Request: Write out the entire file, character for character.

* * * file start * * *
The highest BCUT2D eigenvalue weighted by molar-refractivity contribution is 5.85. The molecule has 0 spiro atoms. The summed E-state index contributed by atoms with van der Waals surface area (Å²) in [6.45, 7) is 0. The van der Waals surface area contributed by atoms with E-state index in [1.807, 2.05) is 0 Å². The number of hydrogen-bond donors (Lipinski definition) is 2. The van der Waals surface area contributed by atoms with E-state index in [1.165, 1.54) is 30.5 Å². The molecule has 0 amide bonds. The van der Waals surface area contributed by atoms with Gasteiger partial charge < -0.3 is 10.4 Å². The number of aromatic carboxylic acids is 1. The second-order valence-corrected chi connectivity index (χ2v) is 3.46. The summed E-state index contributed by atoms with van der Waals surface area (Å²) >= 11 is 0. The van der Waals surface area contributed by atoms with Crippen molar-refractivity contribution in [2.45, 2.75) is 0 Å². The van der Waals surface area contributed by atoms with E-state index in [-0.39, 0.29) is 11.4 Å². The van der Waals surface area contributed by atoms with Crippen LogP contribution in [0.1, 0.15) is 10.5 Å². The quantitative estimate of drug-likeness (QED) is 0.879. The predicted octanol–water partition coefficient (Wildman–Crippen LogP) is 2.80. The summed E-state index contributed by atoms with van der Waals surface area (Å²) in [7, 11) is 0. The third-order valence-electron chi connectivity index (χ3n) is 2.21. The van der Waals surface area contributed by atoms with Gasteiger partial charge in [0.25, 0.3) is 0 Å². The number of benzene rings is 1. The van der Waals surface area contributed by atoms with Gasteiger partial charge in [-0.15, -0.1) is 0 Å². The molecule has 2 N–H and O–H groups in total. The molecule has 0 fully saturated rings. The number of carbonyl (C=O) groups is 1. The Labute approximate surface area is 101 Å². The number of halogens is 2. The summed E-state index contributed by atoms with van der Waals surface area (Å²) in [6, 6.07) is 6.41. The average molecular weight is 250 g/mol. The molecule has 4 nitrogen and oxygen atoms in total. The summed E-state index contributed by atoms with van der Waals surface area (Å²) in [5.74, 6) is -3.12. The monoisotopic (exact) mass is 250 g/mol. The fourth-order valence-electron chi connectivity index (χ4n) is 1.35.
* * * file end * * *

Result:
The highest BCUT2D eigenvalue weighted by molar-refractivity contribution is 5.85. The molecule has 0 spiro atoms. The summed E-state index contributed by atoms with van der Waals surface area (Å²) in [6.45, 7) is 0. The van der Waals surface area contributed by atoms with E-state index in [1.807, 2.05) is 0 Å². The number of hydrogen-bond donors (Lipinski definition) is 2. The van der Waals surface area contributed by atoms with E-state index in [1.165, 1.54) is 30.5 Å². The molecule has 0 amide bonds. The van der Waals surface area contributed by atoms with Gasteiger partial charge < -0.3 is 10.4 Å². The number of aromatic carboxylic acids is 1. The second-order valence-corrected chi connectivity index (χ2v) is 3.46. The summed E-state index contributed by atoms with van der Waals surface area (Å²) >= 11 is 0. The van der Waals surface area contributed by atoms with Crippen molar-refractivity contribution in [2.45, 2.75) is 0 Å². The van der Waals surface area contributed by atoms with E-state index in [-0.39, 0.29) is 11.4 Å². The van der Waals surface area contributed by atoms with Crippen LogP contribution in [0.1, 0.15) is 10.5 Å². The quantitative estimate of drug-likeness (QED) is 0.879. The predicted octanol–water partition coefficient (Wildman–Crippen LogP) is 2.80. The summed E-state index contributed by atoms with van der Waals surface area (Å²) in [7, 11) is 0. The third-order valence-electron chi connectivity index (χ3n) is 2.21. The van der Waals surface area contributed by atoms with Gasteiger partial charge in [0.25, 0.3) is 0 Å². The number of benzene rings is 1. The van der Waals surface area contributed by atoms with Gasteiger partial charge in [-0.15, -0.1) is 0 Å². The molecule has 2 N–H and O–H groups in total. The molecule has 0 fully saturated rings. The number of carbonyl (C=O) groups is 1. The Labute approximate surface area is 101 Å². The number of halogens is 2. The summed E-state index contributed by atoms with van der Waals surface area (Å²) in [6, 6.07) is 6.41. The average molecular weight is 250 g/mol. The molecule has 4 nitrogen and oxygen atoms in total. The summed E-state index contributed by atoms with van der Waals surface area (Å²) in [5.74, 6) is -3.12. The monoisotopic (exact) mass is 250 g/mol. The fourth-order valence-electron chi connectivity index (χ4n) is 1.35.